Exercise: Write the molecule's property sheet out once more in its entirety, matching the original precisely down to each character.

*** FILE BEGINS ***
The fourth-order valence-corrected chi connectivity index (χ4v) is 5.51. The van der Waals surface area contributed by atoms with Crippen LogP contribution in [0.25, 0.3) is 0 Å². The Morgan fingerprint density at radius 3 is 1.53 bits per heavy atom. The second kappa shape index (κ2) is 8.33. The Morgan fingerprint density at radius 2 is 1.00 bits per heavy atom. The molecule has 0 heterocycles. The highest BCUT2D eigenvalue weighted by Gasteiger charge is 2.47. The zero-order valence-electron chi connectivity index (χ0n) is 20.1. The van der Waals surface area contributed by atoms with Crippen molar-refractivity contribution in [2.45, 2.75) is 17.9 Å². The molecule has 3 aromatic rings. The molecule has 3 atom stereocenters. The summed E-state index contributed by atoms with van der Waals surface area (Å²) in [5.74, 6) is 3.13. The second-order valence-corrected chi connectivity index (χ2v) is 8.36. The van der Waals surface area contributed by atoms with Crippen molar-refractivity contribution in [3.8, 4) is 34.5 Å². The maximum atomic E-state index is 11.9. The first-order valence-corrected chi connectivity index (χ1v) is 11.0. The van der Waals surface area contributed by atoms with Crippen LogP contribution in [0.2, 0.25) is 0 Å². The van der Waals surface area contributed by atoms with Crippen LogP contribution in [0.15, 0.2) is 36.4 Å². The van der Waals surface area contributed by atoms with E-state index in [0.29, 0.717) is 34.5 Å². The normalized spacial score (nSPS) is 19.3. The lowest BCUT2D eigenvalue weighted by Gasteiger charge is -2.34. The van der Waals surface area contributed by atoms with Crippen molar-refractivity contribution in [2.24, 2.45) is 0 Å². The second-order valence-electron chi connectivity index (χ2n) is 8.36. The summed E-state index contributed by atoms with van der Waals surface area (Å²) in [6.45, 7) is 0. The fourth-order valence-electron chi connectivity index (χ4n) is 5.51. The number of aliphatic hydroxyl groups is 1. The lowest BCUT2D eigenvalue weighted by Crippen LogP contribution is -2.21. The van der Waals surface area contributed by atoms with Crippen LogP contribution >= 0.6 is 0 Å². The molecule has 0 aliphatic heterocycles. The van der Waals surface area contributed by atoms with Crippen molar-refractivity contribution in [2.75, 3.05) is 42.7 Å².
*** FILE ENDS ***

The fourth-order valence-corrected chi connectivity index (χ4v) is 5.51. The van der Waals surface area contributed by atoms with Crippen LogP contribution in [0.25, 0.3) is 0 Å². The Morgan fingerprint density at radius 3 is 1.53 bits per heavy atom. The second kappa shape index (κ2) is 8.33. The Morgan fingerprint density at radius 2 is 1.00 bits per heavy atom. The molecule has 0 heterocycles. The highest BCUT2D eigenvalue weighted by Gasteiger charge is 2.47. The zero-order valence-electron chi connectivity index (χ0n) is 20.1. The van der Waals surface area contributed by atoms with Crippen molar-refractivity contribution in [2.45, 2.75) is 17.9 Å². The molecule has 3 aromatic rings. The molecule has 3 atom stereocenters. The summed E-state index contributed by atoms with van der Waals surface area (Å²) in [5.74, 6) is 3.13. The second-order valence-corrected chi connectivity index (χ2v) is 8.36. The van der Waals surface area contributed by atoms with Crippen molar-refractivity contribution in [3.8, 4) is 34.5 Å². The maximum atomic E-state index is 11.9. The first-order valence-corrected chi connectivity index (χ1v) is 11.0. The van der Waals surface area contributed by atoms with Crippen LogP contribution in [0.2, 0.25) is 0 Å². The van der Waals surface area contributed by atoms with Crippen LogP contribution in [0.15, 0.2) is 36.4 Å². The van der Waals surface area contributed by atoms with E-state index in [0.29, 0.717) is 34.5 Å². The normalized spacial score (nSPS) is 19.3. The lowest BCUT2D eigenvalue weighted by Gasteiger charge is -2.34. The van der Waals surface area contributed by atoms with Crippen molar-refractivity contribution in [2.24, 2.45) is 0 Å². The second-order valence-electron chi connectivity index (χ2n) is 8.36. The summed E-state index contributed by atoms with van der Waals surface area (Å²) in [6.45, 7) is 0. The fourth-order valence-electron chi connectivity index (χ4n) is 5.51. The number of aliphatic hydroxyl groups is 1. The lowest BCUT2D eigenvalue weighted by Crippen LogP contribution is -2.21. The van der Waals surface area contributed by atoms with Crippen LogP contribution >= 0.6 is 0 Å². The molecule has 0 aliphatic heterocycles. The van der Waals surface area contributed by atoms with Crippen molar-refractivity contribution in [2.75, 3.05) is 42.7 Å².